Early stimulation programme for children with Down Syndrome in an academic setting
- Programa de Estimulación Integral del Desarrollo (PEID)
- Country of Implementation
- Start Year
- First published
“They showed us that each person and each brain is a world to discover.” Natalia Vilches, mother of a 9-month old child with Down Syndrome
The Santiago-based Centro UC Síndrome de Down, affiliated with Pontificia Universidad Católica de Chile, has developed a Comprehensive Developmental Stimulation Programme (SIDS) for children aged 0–6 years with Down Syndrome to support their early childhood development. Children are stimulated through group activities that promote their personal and cognitive development as well as their emotional well-being and interpersonal relationship skills through arts and psycho-education. Starting in 2017 with 15 children, the programme served 48 children in 2023.
There are no public programmes in Chile to ensure the development of children with Down Syndrome through early stimulation adapted to their needs.
Solution, Innovation and Impact
The Centro UC Síndrome de Down is an interdisciplinary institution of the Pontificia Universidad Católica de Chile and is dedicated to improving the quality of life of people with Down Syndrome, from prenatal life to old age. In 2017 a team consisting of a paediatrician and professionals from the fields of special education, physiotherapy, speech therapy, occupational therapy, art therapy, and psychology developed the Programa de Estimulación Integral del Desarrollo (PEID). This comprehensive developmental support programme focuses on children with Down Syndrome aged 0–6 years, the time when brain plasticity is at its greatest and young children can realize their maximum developmental potential. The programme focuses on several developmental areas, including communication, cognition, psychomotor skills, emotional well-being, and social relationships. It consists of two sub-programmes: PEID I, for children aged 0–3 years; and PEID II, for children aged 3–6 years. This group approach allows for interaction, participation, and recognition in the community, based on systematic individual assessments and personalized adjustments. Between 2017 and 2023 the number of supported children grew from 15 to 48. In 2019 complementary activities, such as webinars and workshops for siblings and grandparents, were implemented.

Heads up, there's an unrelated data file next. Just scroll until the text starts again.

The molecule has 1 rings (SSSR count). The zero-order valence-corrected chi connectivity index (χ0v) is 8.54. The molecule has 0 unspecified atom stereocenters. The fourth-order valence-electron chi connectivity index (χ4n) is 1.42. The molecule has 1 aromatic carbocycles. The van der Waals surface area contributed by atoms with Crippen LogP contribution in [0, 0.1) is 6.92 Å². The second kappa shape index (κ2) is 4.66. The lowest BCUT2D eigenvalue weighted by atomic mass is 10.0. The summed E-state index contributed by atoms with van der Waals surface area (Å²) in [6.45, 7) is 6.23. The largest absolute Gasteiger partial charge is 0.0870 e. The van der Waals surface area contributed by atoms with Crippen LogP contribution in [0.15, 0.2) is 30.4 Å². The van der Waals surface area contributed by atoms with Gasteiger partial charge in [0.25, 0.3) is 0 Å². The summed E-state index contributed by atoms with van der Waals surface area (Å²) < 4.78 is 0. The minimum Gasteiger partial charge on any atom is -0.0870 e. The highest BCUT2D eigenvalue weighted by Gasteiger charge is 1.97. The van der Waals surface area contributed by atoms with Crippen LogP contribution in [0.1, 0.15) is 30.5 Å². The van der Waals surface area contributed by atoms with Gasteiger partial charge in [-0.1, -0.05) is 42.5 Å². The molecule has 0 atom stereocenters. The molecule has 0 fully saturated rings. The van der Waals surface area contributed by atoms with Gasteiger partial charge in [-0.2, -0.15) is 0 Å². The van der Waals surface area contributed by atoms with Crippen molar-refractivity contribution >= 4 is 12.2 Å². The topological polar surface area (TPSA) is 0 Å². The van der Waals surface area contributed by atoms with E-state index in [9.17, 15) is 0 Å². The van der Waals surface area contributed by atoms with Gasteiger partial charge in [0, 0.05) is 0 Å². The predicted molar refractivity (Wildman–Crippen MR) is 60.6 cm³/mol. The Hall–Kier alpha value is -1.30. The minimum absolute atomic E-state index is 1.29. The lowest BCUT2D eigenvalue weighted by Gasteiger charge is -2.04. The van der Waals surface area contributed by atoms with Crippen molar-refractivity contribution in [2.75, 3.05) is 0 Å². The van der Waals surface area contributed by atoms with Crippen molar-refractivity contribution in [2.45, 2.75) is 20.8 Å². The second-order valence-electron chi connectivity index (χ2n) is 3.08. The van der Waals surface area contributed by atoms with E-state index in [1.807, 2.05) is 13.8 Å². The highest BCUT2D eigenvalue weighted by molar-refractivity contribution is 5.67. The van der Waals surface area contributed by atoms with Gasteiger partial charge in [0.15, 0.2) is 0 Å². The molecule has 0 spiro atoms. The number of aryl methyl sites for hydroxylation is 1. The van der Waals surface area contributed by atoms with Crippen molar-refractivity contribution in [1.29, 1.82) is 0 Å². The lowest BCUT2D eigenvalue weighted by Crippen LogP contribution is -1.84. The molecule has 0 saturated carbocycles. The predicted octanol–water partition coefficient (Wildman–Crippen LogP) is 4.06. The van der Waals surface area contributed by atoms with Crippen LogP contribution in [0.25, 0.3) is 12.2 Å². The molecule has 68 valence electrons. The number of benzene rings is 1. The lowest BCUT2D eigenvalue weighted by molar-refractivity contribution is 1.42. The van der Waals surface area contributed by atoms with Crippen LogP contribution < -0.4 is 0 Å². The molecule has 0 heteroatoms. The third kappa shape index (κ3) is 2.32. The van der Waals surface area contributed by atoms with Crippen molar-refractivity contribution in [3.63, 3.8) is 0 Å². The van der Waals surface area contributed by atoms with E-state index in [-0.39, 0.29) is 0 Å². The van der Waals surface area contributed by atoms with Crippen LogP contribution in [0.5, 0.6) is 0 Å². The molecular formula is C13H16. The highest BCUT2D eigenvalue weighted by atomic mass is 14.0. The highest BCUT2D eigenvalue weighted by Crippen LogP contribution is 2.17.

Funding, Outlook and Transferability
The programme is half self-funded and half funded by the participating families, with grants for lower-income families through funding by families of higher means. Further funding comes from donations from private individuals and businesses. There is already an experience of replication in Chile. Future goals include expanding the programme to other regions, and providing support materials for families and communities. (Awardee 2024)